Because many Class II machines resemble Las Vegas slot machines, most gamblers don't even realize they are playing a bingo game instead of a slot machine, bingo managers say.

The machines also are opening a lucrative market for tribes among people who wouldn't otherwise gamble using paper bingo cards, said Michael Lombardi, a tribal casino consultant and former bingo hall manager.

"Bingo is seen as a game for old people ... but that's really changing," Lombardi said.

Most people gambling at the Seminole tribe's bingo hall in Florida, even older customers, are now using electronic devices instead of paper versions, said Jim Clark, a bingo department manager for the Seminole tribe.

The tribe will be opening two major Hard Rock hotel-casinos in Tampa and Hollywood, Fla., with a big lineup of Class II slots. The casinos are licensed by the Hard Rock Cafe restaurant chain and owned by the Seminole tribe.

The Tampa casino, some of which opened last year, is expected to be unveiled in full next week with at least 1,500 bingo machines -- some of them carrying well-known IGT brands such as "Red White and Blue" and "Double Diamond" -- as well as 250 hotel rooms and several restaurants. The Hollywood casino is expected to open in early April.

The Seminole tribe was one of the first nationwide to challenge state authority and introduce high-stakes bingo. Florida, which doesn't yet allow traditional slot machines, has unsuccessfully fought the expansion of tribal gambling for many years.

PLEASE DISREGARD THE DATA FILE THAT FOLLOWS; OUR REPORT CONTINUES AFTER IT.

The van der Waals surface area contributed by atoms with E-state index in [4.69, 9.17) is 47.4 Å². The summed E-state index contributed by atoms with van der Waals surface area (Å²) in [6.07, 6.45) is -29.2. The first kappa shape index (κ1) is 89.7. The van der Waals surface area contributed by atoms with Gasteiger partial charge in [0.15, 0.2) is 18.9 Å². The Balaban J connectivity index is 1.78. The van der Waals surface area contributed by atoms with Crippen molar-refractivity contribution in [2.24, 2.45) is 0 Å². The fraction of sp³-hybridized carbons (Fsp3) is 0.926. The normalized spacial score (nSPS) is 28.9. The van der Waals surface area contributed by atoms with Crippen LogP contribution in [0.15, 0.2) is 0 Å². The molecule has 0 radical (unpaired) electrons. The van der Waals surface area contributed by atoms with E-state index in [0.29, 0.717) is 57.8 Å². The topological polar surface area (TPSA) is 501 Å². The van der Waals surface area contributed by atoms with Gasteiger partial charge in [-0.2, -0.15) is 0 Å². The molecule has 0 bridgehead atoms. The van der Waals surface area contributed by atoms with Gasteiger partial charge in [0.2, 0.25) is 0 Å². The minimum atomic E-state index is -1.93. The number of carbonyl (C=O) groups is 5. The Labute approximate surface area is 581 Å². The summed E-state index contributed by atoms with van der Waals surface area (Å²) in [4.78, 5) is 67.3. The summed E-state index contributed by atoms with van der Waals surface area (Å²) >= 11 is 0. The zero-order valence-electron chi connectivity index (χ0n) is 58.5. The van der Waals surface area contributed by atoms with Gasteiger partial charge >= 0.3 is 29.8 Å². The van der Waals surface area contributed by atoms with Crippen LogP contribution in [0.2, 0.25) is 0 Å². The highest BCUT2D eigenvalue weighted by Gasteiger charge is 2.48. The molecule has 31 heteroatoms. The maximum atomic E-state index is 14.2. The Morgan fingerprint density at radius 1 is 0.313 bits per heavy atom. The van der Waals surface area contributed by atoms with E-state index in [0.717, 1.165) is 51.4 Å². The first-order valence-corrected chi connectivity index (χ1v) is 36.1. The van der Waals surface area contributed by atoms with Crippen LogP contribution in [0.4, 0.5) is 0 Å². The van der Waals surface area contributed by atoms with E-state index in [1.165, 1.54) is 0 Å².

Electronic bingo games will eventually carry many successful slot machine brands, drawing more slot players to bingo and vice versa, executives said.

"When we import (slot machine brands) to Class II games, we don't import the losers," said Knute Knudson, vice president of administration for Sodak Gaming, a South Dakota-based subsidiary of IGT.

States that allow bingo for charitable purposes may revise their laws to allow electronic bingo devices, which are more lucrative, said Eric Casey, director of sales for Bingo King Co., an Iowa-based bingo device maker.

Steven Kent, a gaming analyst with Goldman, Sachs & Co., this week released a report estimating that the slot industry in the United States will grow by about 131,000 machines over the next four years, adding to the current slot market of about 750,000 machines.

Some analysts say this expansion will top the existing slot machine growth trend in recent years, which was largely driven by sales of "cashless" machines that replaced existing slot machines that only dispensed coins.

"We believe this is a turning point for the industry and one that may have a domino effect on legislators, resulting in greater proliferation of (slot machines) as well," Kent wrote. "We think that slot expansion in the tribal gaming world will be less dependent on the passage of gaming bills by legislators."

The opening of the Class II market is expected to create a potential market over the next four years for an additional 30,000 machines each in California and Pennsylvania, and an additional 7,750 or so machines in Maryland, among several other states, Kent said. U.S. casinos -- concentrated in Florida and Oklahoma -- now have about 20,000 Class II machines, he said.